Set in a valley surrounded by mountains with a glorious ensemble of whitewashed buildings sheltering pretty patios, it’s a spruce place that preserves a wealth of colonial architecture. Sensibly, there are strict controls on development and it was declared a Unesco World Heritage Site in 1991.
Salar de Uyuni
Located in southwest Bolivia, Uyuni is the jumping off point for those wishing to visit "El Salar de Uyuni", the largest salt flat in the world. This semi-desert and volcanic region contains resources of great economic importance, such as its reserve of 9 million tons of lithium and other minerals, which help create the area's awe-inspiring natural beauty.
The conquistadors never found El Dorado, the legendary city of gold, but they did get their hands on Potosí and its Cerro Rico, a ‘Rich Hill’ full of silver. Potosí is full of grand churches and and ornate colonial architecture, which are worth getting to know.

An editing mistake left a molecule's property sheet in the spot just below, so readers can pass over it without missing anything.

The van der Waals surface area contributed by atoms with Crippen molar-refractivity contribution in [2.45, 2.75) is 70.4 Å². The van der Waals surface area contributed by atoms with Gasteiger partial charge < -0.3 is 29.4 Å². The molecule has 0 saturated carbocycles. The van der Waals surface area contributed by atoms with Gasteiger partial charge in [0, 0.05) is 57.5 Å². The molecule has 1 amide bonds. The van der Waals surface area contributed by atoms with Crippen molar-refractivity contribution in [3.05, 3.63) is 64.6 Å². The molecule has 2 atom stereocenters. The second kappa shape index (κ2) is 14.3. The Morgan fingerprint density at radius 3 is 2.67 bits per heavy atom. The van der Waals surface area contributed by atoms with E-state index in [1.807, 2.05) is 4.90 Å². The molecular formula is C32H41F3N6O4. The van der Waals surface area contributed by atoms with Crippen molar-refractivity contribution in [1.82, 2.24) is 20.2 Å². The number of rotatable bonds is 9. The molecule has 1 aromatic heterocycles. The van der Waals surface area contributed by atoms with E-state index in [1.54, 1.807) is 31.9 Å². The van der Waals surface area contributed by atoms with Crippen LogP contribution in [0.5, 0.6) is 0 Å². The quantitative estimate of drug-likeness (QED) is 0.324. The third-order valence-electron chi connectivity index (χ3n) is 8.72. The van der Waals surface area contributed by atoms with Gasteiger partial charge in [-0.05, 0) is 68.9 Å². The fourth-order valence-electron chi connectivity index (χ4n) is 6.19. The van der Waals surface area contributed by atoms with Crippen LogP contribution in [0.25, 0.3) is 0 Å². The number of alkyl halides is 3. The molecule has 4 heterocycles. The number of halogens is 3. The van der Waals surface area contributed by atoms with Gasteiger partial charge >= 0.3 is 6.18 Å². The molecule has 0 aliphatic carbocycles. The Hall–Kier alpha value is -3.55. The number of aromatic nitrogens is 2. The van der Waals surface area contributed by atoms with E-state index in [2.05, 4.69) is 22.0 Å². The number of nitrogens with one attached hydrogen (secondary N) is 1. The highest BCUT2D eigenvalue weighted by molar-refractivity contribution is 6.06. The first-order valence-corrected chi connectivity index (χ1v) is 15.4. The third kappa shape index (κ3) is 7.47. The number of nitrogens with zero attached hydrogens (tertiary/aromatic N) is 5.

La Paz, seat of government and political-administrative capital of Bolivia, is the most important city of the country. Filled with museums, churches, panoramic view lookouts, artisan markets and a recognized nightlife, La Paz is a city that welcomes people from all over the world.
Nestled on the border between Peru and Bolivia, Lake Titicaca is famed as the highest navigable lake on earth. Rich in jaw-dropping landscapes, this region also houses a wealth of ancient history. According to Inca mythology, the creator god rose up from the lake's waters to create the sun, moon, and stars, as well as the world's first humans.